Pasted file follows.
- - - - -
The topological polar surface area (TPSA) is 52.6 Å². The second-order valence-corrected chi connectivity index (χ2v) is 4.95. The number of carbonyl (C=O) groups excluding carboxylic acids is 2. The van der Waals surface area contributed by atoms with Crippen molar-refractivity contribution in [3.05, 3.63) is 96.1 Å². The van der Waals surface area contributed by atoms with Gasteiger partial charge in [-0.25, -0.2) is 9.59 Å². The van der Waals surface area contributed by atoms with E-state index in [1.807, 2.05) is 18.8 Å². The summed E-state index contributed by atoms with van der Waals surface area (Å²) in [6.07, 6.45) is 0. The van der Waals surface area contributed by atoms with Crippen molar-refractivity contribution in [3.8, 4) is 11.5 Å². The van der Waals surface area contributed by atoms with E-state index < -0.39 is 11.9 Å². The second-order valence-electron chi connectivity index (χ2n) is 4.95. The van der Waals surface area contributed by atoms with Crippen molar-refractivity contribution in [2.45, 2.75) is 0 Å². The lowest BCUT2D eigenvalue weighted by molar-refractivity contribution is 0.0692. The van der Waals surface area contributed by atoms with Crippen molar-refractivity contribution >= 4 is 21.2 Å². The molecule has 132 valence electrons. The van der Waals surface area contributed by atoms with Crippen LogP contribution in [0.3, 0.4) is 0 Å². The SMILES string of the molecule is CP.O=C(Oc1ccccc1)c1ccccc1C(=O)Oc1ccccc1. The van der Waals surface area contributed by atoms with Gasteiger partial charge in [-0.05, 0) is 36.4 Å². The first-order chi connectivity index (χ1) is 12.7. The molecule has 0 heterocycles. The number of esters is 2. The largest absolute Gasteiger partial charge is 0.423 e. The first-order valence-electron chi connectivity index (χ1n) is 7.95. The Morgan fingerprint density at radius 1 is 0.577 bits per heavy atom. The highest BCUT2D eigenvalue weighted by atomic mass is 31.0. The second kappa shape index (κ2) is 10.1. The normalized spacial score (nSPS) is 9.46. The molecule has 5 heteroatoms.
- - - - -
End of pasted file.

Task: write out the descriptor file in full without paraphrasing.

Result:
The topological polar surface area (TPSA) is 52.6 Å². The second-order valence-corrected chi connectivity index (χ2v) is 4.95. The number of carbonyl (C=O) groups excluding carboxylic acids is 2. The van der Waals surface area contributed by atoms with Crippen molar-refractivity contribution in [3.05, 3.63) is 96.1 Å². The van der Waals surface area contributed by atoms with Gasteiger partial charge in [-0.25, -0.2) is 9.59 Å². The van der Waals surface area contributed by atoms with E-state index in [1.807, 2.05) is 18.8 Å². The summed E-state index contributed by atoms with van der Waals surface area (Å²) in [6.07, 6.45) is 0. The van der Waals surface area contributed by atoms with Crippen molar-refractivity contribution in [3.8, 4) is 11.5 Å². The van der Waals surface area contributed by atoms with E-state index < -0.39 is 11.9 Å². The second-order valence-electron chi connectivity index (χ2n) is 4.95. The van der Waals surface area contributed by atoms with Crippen molar-refractivity contribution in [2.45, 2.75) is 0 Å². The lowest BCUT2D eigenvalue weighted by molar-refractivity contribution is 0.0692. The van der Waals surface area contributed by atoms with Crippen molar-refractivity contribution >= 4 is 21.2 Å². The molecule has 132 valence electrons. The van der Waals surface area contributed by atoms with Crippen LogP contribution in [0.3, 0.4) is 0 Å². The SMILES string of the molecule is CP.O=C(Oc1ccccc1)c1ccccc1C(=O)Oc1ccccc1. The van der Waals surface area contributed by atoms with Gasteiger partial charge in [-0.05, 0) is 36.4 Å². The first-order chi connectivity index (χ1) is 12.7. The molecule has 0 heterocycles. The number of esters is 2. The largest absolute Gasteiger partial charge is 0.423 e. The first-order valence-electron chi connectivity index (χ1n) is 7.95. The Morgan fingerprint density at radius 1 is 0.577 bits per heavy atom. The highest BCUT2D eigenvalue weighted by atomic mass is 31.0. The second kappa shape index (κ2) is 10.1. The normalized spacial score (nSPS) is 9.46. The molecule has 5 heteroatoms.